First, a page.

By Dan Berthiaume
Renegotiation of BPO contracts before the end of their term has become common enough in recent years for many industry observers to consider contract renegotiation a core BPO competency for both providers and buyers. According to “Identify Your Leverage in Outsourcing Contract Negotiations,” a recent white paper from outsourcing consulting firm Alsbridge, a majority of BPO buyers probably have issues that warrant contract renegotiation, and they must learn to identify them and then discover their renegotiation leverage points.
2 in 3 BPO Contracts Have Issues
Based on responses to questions asked of BPO buyers and providers during Alsbridge webinars conducted in 2010, two in three (66%) BPO contracts have “pressing” issues. These include a deteriorating relationship (36%), increasing cost of services (22%), and a need to benchmark (8%). While 50% of respondents with issues were attempting to handle these issues through governance, 29% were using contract renegotiation. Another 15% were requesting changes in provider or staffing and 6% were planning to insource shared services.
Identifying Leverage Points
Assuming a BPO provider is experiencing these or other problems and has come to the conclusion simple governance or staff replacement will not solve them, Alsbridge advises them to identify their renegotiation leverage points and develop a cohesive strategy before pursuing contract renegotiation with a provider. Alsbridge has divided the most common leverage points into two categories: punitive “sticks” and “carrots” that offer additional areas of opportunity for the provider to meet expectations. Following are brief summaries of the potential carrots and sticks identified by Alsbridge.
Leverage Points – The Sticks
Termination for Cause – A BPO buyer should examine the “termination for cause” portion of their contract to see if any provider issues qualify as events that allow termination for cause. If so, the buyer’s legal team should help create a formal communication notifying the provider of breach of contract. Alsbridge recommends the threat of termination is best used as a leverage point to renegotiate an existing contract and leaving a contract is only advisable when all other options have been exhausted.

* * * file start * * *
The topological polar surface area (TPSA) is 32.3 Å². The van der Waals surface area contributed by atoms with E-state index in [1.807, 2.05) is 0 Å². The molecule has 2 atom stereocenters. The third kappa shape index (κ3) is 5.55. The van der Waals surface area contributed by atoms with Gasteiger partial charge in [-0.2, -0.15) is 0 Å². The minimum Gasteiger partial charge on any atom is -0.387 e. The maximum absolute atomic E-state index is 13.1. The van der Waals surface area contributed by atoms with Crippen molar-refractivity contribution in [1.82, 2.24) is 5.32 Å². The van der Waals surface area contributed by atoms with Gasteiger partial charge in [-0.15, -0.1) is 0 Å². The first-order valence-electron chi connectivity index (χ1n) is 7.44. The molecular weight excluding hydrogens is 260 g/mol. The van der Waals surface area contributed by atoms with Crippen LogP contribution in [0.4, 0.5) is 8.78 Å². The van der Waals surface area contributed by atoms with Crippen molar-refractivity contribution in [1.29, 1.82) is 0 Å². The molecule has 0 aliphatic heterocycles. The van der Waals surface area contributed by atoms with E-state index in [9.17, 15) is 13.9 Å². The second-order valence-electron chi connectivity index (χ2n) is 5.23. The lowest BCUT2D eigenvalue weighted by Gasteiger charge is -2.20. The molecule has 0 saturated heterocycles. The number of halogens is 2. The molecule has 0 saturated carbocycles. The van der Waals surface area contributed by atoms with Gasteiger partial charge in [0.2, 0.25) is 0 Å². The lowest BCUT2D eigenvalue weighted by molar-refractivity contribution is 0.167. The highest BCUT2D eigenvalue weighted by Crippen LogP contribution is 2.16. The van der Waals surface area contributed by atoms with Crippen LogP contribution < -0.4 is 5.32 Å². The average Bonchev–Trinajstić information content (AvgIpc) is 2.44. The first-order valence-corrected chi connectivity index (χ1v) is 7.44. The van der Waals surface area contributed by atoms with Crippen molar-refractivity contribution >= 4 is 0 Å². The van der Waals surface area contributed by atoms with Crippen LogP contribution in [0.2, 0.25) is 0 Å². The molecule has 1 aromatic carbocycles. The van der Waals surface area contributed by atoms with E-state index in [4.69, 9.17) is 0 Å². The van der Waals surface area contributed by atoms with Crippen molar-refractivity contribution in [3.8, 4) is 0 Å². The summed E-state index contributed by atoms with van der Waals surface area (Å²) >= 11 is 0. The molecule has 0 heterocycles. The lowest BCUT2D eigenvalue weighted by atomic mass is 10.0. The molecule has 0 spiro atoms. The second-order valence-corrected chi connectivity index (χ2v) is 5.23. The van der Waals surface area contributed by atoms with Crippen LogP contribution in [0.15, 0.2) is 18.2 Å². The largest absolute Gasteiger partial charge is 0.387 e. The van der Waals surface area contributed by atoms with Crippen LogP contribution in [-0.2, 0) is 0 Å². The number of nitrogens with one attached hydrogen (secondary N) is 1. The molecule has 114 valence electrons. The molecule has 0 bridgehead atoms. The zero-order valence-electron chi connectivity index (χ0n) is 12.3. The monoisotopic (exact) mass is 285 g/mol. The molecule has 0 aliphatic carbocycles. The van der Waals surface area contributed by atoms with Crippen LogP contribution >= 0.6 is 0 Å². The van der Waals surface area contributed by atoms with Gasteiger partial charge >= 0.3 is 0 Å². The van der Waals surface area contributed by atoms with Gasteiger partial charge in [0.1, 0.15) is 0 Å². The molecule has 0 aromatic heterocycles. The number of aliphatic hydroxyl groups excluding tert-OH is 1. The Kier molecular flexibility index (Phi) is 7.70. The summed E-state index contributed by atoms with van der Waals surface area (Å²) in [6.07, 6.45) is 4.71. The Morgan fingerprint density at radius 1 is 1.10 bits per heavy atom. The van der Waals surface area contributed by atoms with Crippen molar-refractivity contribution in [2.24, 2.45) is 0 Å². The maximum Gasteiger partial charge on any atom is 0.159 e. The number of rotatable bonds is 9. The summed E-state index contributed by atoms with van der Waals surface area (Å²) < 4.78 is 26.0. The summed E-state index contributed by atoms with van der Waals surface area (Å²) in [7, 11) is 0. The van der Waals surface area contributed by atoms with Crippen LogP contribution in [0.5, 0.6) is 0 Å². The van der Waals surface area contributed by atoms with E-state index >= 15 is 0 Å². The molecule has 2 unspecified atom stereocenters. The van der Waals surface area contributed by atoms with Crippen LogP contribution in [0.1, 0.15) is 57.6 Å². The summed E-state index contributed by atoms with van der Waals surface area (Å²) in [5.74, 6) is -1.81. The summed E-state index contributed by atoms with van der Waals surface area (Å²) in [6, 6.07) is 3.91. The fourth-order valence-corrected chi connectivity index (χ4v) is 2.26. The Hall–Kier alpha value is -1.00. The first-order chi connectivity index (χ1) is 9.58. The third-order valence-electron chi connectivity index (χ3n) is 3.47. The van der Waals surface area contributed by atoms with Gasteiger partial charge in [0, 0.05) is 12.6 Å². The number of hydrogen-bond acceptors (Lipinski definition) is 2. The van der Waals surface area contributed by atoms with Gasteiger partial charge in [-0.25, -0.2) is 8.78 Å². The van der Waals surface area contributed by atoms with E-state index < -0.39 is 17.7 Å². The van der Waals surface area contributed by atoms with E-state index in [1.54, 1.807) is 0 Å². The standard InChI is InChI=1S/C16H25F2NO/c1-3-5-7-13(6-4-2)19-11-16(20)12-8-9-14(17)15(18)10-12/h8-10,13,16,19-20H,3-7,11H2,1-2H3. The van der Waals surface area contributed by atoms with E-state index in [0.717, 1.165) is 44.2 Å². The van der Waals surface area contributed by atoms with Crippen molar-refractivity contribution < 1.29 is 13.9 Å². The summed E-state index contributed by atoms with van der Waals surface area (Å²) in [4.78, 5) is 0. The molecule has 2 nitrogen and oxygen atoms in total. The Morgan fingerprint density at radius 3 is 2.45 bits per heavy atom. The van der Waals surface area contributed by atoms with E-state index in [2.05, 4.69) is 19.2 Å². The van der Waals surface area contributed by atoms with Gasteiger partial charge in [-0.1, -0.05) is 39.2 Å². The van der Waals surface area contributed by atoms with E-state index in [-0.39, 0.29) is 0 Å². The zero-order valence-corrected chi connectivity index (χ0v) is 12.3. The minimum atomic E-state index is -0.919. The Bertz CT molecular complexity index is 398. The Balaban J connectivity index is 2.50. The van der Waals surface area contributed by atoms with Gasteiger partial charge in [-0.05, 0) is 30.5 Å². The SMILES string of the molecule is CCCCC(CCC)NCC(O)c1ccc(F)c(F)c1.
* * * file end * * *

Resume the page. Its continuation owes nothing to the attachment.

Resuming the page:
Termination for Convenience – BPO buyers can often identify specific “towers” of service that can be eliminated for convenience, although a high fee is often associated with this option.
In-process Agreements – Many new services that are outside the core services specified in an agreement can become prime leverage points, as unless a contract has specific language requiring the buyer to use the provider for “like” services they can most likely be shifted in-house or to another provider.
Price Benchmarks – BPO contracts often contain provisions allowing a third party to benchmark pricing and corresponding services. Large gaps may trigger automatic renegotiations, and Alsbridge says even having benchmarking data is often enough to obtain contract concessions from a provider.
Change in Business Conditions – Most BPO contracts provide some ability to renegotiate when substantial changes occur in the buyer’s or provider’s conditions. These conditions vary but often include events such as changes in ownership, CEO, size, financial status or regulatory requirements. If any of these changes have taken place, the buyer obtains significant leverage in renegotiations.
Referenceability – Threats to withhold or provide negative reference can hold substantial weight, although Alsbridge warns negative publicity from a poor BPO relationship can also tarnish the reputation of the buyer.
Leverage Points – The Carrots
Potential for Additional Scope and Term – The possibility for a provider to add services and/or years to an existing contract allows them to obtain potentially millions of dollars in extra revenue without extra investments in marketing and sales. This is powerful incentive to renegotiate a contract that includes more favorable terms for the buyer.
Change in Delivery Model – By altering a provider’s delivery model to include features such as offshoring or automation, the buyer can obtain a lower cost without switching providers, and the provider also lowers the cost of delivery.
Clarification of Responsibilities – A vague BPO contract may leave the provider adding unplanned additional staff, tools or processes. Renegotiations can help clarify provider responsibilities and remove some of these costs while also providing more benefit to the buyer.
In all cases, Alsbridge reminds the buyer that changing provider should be seen as a final option and only in the most extreme cases of contracts breach. Even if sticks need to be used, generally renegotiating a contract is preferable to signing a new contract with a new provider.